Looking for honest answers on this
Wed Jun 11 18:48:51 EDT 2014
>Sent: Wednesday, June 11, 2014 at 6:30 PM
>From: "Garrett Wollman" <firstname.lastname@example.org>
>To: "Rob Landry" <email@example.com>
>Subject: Re: Looking for honest answers on this
<<On Wed, 11 Jun 2014 06:26:40 -0400 (EDT), Rob Landry <firstname.lastname@example.org> said:
> On Tue, 10 Jun 2014, Garrett Wollman wrote:
>> Isn't it possible that the clumping of spots that the industry has been
>> doing for the last thirty years has made listeners hyper-aware of the
> That is, after all, the goal of commercial radio: to get people to listen
> to the ads.
>Making people hyper-aware of the advertising means they're annoyed and
>more willing to consider an alternative source of entertainment. It
>doesn't mean they're actually listening to the ads.
>A non-representative sample of university students suggests that the
>current crop of twentysomethings will tune out for *any* spoken word,
>whether jock, news, or advertising. "If I wanted ______, I'd use
>______." I'd love to know what the whole population looks like. (And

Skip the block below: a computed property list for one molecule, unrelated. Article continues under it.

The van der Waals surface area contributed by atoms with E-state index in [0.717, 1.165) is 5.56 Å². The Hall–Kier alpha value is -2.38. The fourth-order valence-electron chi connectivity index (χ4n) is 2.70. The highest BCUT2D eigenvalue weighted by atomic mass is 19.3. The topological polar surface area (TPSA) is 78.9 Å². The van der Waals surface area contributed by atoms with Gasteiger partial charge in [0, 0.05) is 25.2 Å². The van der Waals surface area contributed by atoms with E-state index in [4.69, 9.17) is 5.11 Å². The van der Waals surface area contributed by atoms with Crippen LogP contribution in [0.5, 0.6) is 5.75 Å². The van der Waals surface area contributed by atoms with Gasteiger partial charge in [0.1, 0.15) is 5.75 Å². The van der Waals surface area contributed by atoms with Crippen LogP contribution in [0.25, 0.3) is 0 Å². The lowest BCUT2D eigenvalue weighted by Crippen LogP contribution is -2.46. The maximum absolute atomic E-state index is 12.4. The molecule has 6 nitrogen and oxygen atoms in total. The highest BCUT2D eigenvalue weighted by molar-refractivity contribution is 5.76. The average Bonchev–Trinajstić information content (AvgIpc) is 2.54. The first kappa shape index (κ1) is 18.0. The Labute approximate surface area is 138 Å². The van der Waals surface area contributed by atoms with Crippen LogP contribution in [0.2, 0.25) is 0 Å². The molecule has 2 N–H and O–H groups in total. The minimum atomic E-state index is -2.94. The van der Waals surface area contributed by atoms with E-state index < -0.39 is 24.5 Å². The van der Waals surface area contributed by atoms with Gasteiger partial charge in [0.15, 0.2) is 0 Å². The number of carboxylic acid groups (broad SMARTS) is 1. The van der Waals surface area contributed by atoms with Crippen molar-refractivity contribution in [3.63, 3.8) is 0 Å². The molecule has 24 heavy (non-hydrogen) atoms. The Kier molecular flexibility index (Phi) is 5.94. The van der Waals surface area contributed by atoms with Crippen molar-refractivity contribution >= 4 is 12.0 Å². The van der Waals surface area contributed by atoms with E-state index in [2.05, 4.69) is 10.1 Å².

>I worry that radio may have to write off an entire generation -- so
>I'd also like to know what happens as these twentysomethings become
>fortysomethings with families and full-time jobs.) Other anecdotes
>I've heard from people with access to actual PPM data suggest that
>some stations, at least, take a bigger hit from stop sets than that
Arb study suggested.
Several years ago, the NY Times reported that "book" musicals (as opposed to
revues like "Smokey Joe's Cafe") hoping to attract a younger crowd could never
include an overture. The intended audience would balk at sitting in a theater
and listening to a piece of strictly orchestral fare before the curtain went up.
Presumably it's a symptom of attenuated attention-spans. Could that be the
reason Kentucky Fried Chicken became KFC and Dairy Queen became DQ?
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